Mary Anne Quirke  of Convent St. Listowel (Marian’s great grandmother) and her daughter, Florence. They had emigrated to Chicago when Florence was a baby in 1920.

This is the Vickers family in Chicago.

The men on either side of their mother were both priests, Marian’s uncles

This is a letter from David Lawlor, Listowel parish clerk to Mrs. Vickers enclosing her mother’s baptismal certificate.


A trip Down Memory Lane with these old advertisements

I think this is now John B. Keane’s.

These two are still in business.


Snapped on the street on Saturday May 2 2015


Update from Fr. Pat 

Fr Pat Moore has been sharing his cancer journey on the internet. He has honestly and openly and with great good humour written about his experience so far with his treatment.

But Fr. Pat is a preacher and he knows the truth of these lines from Edgar A. Guest:

I’d rather see a sermon
than hear one any day;
I’d rather one should walk with me
than merely tell the way.
The eye’s a better pupil
and more willing than the ear,
Fine counsel is confusing,
but example’s always clear;
And the best of all preachers
are the men who live their creeds,
For to see good put in action
is what everybody needs.

Fr. Pat’s illness has brought out the best in everyone around him. His parishioners and friends have buoyed him and cheered him during a hard time in his life. He is sincerely and touchingly grateful.

Like the true priest he is, he takes time out to share the lesson he has learned; i.e. It means so much to someone in trouble to hear, see and feel expressions of love and support. Little things, like a card, a message or even a smile, even the tiniest expression of support can mean so much.  These kind deeds are not done in the hope or expectation of gratitude but it is always nice to say thanks.

Click on the link below for Fr. Pat’s message 

Fr. Pat’s message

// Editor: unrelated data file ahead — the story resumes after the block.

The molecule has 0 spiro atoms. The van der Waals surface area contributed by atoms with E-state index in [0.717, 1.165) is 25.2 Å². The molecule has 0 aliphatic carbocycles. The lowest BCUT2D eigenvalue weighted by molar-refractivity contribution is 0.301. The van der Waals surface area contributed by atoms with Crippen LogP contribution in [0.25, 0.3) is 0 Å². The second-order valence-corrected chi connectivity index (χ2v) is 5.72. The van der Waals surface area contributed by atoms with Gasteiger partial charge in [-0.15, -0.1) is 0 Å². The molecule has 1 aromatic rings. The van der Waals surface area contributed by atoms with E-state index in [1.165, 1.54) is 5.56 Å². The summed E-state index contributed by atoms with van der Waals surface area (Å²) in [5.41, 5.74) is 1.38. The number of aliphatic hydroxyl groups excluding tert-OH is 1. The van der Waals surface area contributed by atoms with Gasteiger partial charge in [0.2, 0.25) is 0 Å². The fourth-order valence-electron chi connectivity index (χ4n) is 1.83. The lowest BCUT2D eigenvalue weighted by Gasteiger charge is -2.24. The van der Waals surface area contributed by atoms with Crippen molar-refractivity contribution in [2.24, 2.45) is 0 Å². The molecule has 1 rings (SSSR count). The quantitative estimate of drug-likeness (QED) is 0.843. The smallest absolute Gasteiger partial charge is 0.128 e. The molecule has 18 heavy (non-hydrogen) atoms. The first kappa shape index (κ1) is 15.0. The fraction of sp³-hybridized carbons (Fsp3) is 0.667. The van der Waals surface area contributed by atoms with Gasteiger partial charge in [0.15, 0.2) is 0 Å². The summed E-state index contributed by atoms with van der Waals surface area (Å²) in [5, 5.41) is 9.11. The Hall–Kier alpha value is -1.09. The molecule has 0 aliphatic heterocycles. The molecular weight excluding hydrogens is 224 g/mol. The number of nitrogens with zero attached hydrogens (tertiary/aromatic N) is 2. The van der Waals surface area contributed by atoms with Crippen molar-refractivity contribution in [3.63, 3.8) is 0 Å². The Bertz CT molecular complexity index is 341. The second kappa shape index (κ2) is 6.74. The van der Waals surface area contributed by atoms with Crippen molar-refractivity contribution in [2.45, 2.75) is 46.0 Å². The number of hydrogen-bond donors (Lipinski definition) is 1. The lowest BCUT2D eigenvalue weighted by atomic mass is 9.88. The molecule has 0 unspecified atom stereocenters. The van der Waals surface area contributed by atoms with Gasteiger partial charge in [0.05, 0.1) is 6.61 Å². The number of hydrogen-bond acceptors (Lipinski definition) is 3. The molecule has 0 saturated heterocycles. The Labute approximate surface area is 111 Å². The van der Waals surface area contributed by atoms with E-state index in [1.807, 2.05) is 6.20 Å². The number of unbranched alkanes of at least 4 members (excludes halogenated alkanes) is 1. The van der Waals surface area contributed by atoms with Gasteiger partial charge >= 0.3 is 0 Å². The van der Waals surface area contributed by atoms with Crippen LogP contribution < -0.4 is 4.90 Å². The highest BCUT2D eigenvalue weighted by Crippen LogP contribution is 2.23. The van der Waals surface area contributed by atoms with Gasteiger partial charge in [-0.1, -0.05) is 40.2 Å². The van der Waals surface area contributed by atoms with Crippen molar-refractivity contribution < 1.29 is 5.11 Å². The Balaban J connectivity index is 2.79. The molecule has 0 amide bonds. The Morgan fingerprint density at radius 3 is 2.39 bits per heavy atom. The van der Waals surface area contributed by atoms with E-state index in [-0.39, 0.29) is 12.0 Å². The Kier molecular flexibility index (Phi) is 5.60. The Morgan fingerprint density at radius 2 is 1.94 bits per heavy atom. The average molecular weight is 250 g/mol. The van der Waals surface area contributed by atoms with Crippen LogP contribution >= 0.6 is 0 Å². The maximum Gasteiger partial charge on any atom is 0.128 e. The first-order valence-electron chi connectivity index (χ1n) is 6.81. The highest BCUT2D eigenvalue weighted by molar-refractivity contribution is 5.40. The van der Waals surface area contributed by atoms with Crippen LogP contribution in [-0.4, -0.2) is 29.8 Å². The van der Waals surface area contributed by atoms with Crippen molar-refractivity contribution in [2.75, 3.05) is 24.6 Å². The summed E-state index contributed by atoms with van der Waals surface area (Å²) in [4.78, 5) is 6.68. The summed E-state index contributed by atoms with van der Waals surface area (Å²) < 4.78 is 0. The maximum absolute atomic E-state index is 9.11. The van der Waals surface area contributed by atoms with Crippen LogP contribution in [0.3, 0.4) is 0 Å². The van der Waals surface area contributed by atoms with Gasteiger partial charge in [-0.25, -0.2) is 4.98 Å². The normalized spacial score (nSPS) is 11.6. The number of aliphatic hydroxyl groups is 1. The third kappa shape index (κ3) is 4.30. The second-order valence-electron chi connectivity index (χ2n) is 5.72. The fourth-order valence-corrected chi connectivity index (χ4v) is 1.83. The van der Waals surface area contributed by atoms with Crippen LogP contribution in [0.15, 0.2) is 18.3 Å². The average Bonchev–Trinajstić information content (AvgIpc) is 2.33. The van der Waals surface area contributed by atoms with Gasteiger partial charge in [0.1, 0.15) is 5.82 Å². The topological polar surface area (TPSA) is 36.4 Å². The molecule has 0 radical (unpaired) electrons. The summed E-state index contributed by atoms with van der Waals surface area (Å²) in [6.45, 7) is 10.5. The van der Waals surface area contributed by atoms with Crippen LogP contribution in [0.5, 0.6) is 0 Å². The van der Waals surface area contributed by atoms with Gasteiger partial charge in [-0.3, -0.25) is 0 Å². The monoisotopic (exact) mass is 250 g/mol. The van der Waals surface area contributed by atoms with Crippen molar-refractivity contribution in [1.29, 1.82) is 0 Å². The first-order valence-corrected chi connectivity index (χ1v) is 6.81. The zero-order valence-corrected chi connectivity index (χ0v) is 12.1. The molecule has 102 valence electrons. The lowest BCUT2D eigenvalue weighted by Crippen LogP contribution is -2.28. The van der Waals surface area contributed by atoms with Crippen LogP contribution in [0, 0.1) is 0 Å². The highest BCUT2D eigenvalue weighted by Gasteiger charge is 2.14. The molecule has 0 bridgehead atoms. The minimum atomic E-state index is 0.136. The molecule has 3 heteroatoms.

Convent St, Listowel Rugby, some shops and puisín

 This St. Patrick’s Day reflection is a bit long but is well worth reading.

Making Magic Happen is a short film about Writers’ Week. It was filmed last year in Listowel and includes some archive footage. It will be shown at the Dingle Film Festival on March 18. The trailer is here;


When I was walking in the town park on Sunday there was another Rugby match in progress. It looked to me like our boys were being defeated!


Some more preparations for the national holiday.


This shop has moved from Olde Mill Lane to Market St.


  Michael Healy brought us this old picture of the Convent Street

Below is how it looks today


The following unbelievable story appeared in The Irish Echo  in Australia yesterday

A Perth
builder has published an online ad for a bricklayer which stipulates that NO
IRISH need apply.

The ad,
published on the free online classifies site Gumtree, reads “Bricklayer needed
ASAP. $250 a day, no part-time workers and NO IRISH”.

language was commonly seen in Britain in the 1950′s and 1960′s and led to overt
racism against the Irish causing enormous distress.

The ad has
become a major topic of discussion online with the advertiser’s apparent home
address being published.

The man who
placed the ad defended the move stating that he was sick of Irish people
applying for jobs with no experience.

“I have no
trouble with Irish people,” he told the Irish Independent in Dublin, but he
would not disclose his full name or the name of the company he works for.

“But I’ve had
to fire a number of people. I’ve had lots of Irish people say they have
experience bricklaying but come over and have no clue how to lay bricks.

“I’m very
busy and don’t have time to be watching over them.”

reportedly added that he is well aware of the anti-discriminatory legislation
in Australia.

A spokesman
for the Australian Embassy in Dublin told the newspaper: “The Australian
Government has no tolerance for racism and discrimination and this is reflected
in a broad range of anti-discrimination legislation in Australia. The
Government has an unwavering commitment to a multicultural Australia and
greatly welcomes the contribution made by people of all backgrounds ,
regardless of origin, gender, or colour, to Australia’s culture, society, and
prosperity,” he added.


Finally, in answer to queries, puisín is doing well.